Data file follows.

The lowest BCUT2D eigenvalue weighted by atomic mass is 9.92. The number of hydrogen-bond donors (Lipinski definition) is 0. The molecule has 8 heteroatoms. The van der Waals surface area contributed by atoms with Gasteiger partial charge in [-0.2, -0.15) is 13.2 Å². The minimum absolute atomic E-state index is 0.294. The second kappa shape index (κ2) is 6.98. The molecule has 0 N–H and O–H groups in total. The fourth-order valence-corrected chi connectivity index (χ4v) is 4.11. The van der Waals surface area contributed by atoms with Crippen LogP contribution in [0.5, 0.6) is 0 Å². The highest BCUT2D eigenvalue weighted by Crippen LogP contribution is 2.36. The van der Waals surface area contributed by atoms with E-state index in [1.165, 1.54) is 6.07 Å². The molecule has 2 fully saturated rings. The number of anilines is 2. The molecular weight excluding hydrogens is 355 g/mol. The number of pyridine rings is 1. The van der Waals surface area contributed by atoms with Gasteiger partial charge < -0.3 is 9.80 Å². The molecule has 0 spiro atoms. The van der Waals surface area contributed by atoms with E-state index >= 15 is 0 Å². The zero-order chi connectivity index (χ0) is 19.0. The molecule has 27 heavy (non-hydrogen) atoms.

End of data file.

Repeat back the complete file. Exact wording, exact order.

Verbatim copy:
The lowest BCUT2D eigenvalue weighted by atomic mass is 9.92. The number of hydrogen-bond donors (Lipinski definition) is 0. The molecule has 8 heteroatoms. The van der Waals surface area contributed by atoms with Gasteiger partial charge in [-0.2, -0.15) is 13.2 Å². The minimum absolute atomic E-state index is 0.294. The second kappa shape index (κ2) is 6.98. The molecule has 0 N–H and O–H groups in total. The fourth-order valence-corrected chi connectivity index (χ4v) is 4.11. The van der Waals surface area contributed by atoms with Crippen LogP contribution in [0.5, 0.6) is 0 Å². The highest BCUT2D eigenvalue weighted by Crippen LogP contribution is 2.36. The van der Waals surface area contributed by atoms with E-state index in [1.165, 1.54) is 6.07 Å². The molecule has 2 fully saturated rings. The number of anilines is 2. The molecular weight excluding hydrogens is 355 g/mol. The number of pyridine rings is 1. The van der Waals surface area contributed by atoms with Gasteiger partial charge < -0.3 is 9.80 Å². The molecule has 0 spiro atoms. The van der Waals surface area contributed by atoms with E-state index >= 15 is 0 Å². The zero-order chi connectivity index (χ0) is 19.0. The molecule has 27 heavy (non-hydrogen) atoms.